Homeless men rest alongside the current
 San Francisco Library, 2016.

Indeed, the SFPL’s mission goes beyond connecting people with books and research material. In 2009, it was the first library in the country to hire a full-time social worker. Today, its staff of seven Health and Safety Advocates, or HaSAs — all of whom were once homeless — monitor the library’s six floors and bathrooms, offering resources on shelters, food kitchens, and clinics across the city to homeless patrons.

The idea for the HaSA program came about around 2000, just four years after the completion of the new $126.5 million main branch. At the time, homeless patrons in the library had become much more visible. “We had this beautiful new library, and we were hearing from patrons that they were uncomfortable coming there,” remembers the former chief of the main, Karen Strauss. “We set out to create a bridge between the people who come to the library as a safe and welcoming place and the resources that they might not know are available.”

Vietnam veteran Phil Means has spent many
hours at the library over the past 5 years.
He is well liked and prefers to spend time
in the quieter side reading rooms. 
To build that bridge, the SFPL partnered with the San Francisco Department of Public Health and, in 2009, hired Leah Esguerra, the country’s first in-house library social worker. A licensed marriage therapist counselor by training, Esguerra says her job has evolved significantly over the last seven years. “When I got here, I asked my former supervisor [at the city Department of Public Health], what am I going to do?” Esguerra said. “She told me, ‘Start building relationships.’ That was the best advice I ever got.”

Esguerra has done just that, creating a new model of outreach based on empathy and personal relationships. Her job includes not just counseling the homeless, but consulting with staff about how to interact with their neediest patrons. The library has also partnered with the non-profit Lava Mae, which operates a bus with showers outside the library two days a week. (Since its program was introduced in 2009, several public libraries across the country — including in D.C. and Denver — have followed the SFPL’s lead, hiring their own in-house social workers.)

Wayne Schwoob is a long time library
patron and San Francisco resident.
At one point in his life he was a regular
extra on Nash Bridges.
But the most important piece of her work — and the one she is proudest of — are the library’s Health and Safety Associates, former homeless people employed as outreach workers. “The HaSAs are the backbone,” Esguerra said. “As a social worker, I can tell you to go to MSC-South [shelter]. But the HaSAs can take it to the next level. They can say, ‘This was my experience at MSC-South.”

Jerry Munoz is one of the Main’s six HaSAs (rhymes with “casa”). Stocky and clad in baggy blue jeans and a black T-shirt, Munoz zigzags a well-worn path, monitoring activity on computer terminals, scouting the desks along the margins of the stacks. In a single day, Munoz and the other on-duty HaSAs make three or four rounds through each of the Main’s six levels. He looks for telltale signs, like large bags stowed under tables or bottles of prescription medication scattered across desktops. Once he reaches the first floor he checks the men’s bathroom, to ensure that no one is using the sinks as showers or getting high in a stall.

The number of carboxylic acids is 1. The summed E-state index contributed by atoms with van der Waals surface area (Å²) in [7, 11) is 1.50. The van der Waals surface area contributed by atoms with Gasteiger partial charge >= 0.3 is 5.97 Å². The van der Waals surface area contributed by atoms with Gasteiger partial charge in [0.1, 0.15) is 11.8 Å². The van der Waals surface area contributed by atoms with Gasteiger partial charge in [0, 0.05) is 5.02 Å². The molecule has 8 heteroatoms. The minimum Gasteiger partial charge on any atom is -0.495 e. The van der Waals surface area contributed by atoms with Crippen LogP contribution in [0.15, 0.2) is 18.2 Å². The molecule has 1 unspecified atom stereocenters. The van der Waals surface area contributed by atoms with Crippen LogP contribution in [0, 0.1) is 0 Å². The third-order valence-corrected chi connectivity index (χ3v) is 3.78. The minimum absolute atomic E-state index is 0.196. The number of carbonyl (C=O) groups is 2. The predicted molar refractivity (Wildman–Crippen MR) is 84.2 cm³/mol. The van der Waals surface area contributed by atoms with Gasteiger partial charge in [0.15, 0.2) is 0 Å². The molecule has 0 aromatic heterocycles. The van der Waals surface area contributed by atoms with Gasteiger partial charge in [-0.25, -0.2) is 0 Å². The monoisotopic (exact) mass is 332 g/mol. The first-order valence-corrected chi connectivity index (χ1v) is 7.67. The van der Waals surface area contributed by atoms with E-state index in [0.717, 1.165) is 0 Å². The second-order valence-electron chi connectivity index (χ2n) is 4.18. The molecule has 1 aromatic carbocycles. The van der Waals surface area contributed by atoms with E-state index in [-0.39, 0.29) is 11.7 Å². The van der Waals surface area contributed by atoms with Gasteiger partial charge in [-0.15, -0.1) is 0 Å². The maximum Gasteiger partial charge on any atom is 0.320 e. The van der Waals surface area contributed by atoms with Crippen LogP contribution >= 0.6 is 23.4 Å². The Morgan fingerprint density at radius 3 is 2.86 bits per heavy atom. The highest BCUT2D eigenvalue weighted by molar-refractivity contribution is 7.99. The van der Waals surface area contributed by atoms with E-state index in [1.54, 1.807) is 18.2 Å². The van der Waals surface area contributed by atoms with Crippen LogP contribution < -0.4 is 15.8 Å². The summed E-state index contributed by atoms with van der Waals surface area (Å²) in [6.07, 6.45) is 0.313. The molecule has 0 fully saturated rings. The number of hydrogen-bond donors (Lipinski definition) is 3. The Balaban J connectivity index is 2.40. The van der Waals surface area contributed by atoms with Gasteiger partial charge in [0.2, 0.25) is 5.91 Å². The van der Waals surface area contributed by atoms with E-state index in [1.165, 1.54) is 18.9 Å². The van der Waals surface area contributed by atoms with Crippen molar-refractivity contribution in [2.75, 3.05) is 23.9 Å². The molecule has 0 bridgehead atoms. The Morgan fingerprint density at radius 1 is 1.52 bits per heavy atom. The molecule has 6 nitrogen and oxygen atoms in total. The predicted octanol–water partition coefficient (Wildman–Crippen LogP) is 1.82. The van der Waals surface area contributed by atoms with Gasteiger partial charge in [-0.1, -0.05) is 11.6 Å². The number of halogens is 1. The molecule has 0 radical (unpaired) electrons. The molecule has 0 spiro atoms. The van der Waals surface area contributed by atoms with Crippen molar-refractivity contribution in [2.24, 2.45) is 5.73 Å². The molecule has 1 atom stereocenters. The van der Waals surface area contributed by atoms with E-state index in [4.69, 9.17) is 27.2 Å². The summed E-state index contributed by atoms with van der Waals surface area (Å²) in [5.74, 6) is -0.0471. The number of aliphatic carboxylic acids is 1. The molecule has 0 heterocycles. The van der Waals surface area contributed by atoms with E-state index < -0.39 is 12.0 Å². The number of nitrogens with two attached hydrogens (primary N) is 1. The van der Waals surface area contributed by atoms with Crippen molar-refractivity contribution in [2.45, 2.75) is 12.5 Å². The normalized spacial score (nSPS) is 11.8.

Champion is new to the library and has
 yet to take advantage of the HaSA
As a former homeless patron of the main library himself, Munoz knows the choice spots—places where one can hide out from staff undetected. A native of southern California, he was a supervisor at a J.C. Penney’s distribution center. Then, on Father’s Day in 2010, his 25-year-old son, Joshua, who was getting ready to enter a graduate school program at U.C. Berkeley, died suddenly of a brain aneurysm. “Basically, I just flipped,” he said, describing his rapid descent into alcoholism and homelessness.

As we walk the first floor, Munoz sees an elderly man in a dirt-stained Golden State Warriors jacket sitting in a chair, his head slumped awkwardly forward. Munoz knocks on the wall just above him. 

The man’s eyes snap open. “Sir, you can’t sleep in the library,” Munoz says, polite but firm. Munoz asks if he can help with anything — a place to get a meal, somewhere to sleep. The man shakes his head, staring ahead blankly. Munoz leaves him in peace. In this job, he says, it’s important to know when to push and when to back off.

Jerry Munoz holds his thick binder stuffed with forms and
information about the various San Francisco social services
library patrons can potentially
take advantage of.
“Anyone can become homeless,” he points out. “I’ve seen ex-doctors and bankers in here. You never know when you might need the help you can find at the library.”

In spite of the challenges in the city at large, their work appears to be paying off. Between July and December of 2015, the team provided resources to more than 2,500 patrons (Esguerra personally performed 437 assessments). Since the program began in 2009, around 150 clients have been placed in permanent housing. The new code of conduct introduced after mayor Lee’s visit also seems to be having a positive impact. In 2014, there were a total of 3,382 reported incidents; i
n 2015 — after introduction of the code of conduct in October 2014 — there were 1,694. (Although, the library does not track whether the infractions were committed by homeless patrons or not.)

Jerry Munoz makes his rounds around the library.
He estimates does as many as eight trips a day.
“We are a small effort here,” said Karen Strauss, pointing out that the SFPL social work team’s overall impact isn’t easily distilled into numbers. “It’s about providing resources, yes, but it’s so much more than that. It’s about connections.”

The American Association of Libraries seems keenly aware of this responsibility as well. Its Library Bill of Rights states that a “person’s right to use a library should not be denied or abridged because of origin, age, background, or views.” More recently, the ALA has further defined the social justice role of libraries, going so far as to say that it is “crucial that libraries recognize their role in enabling poor people to participate fully in a democratic society.”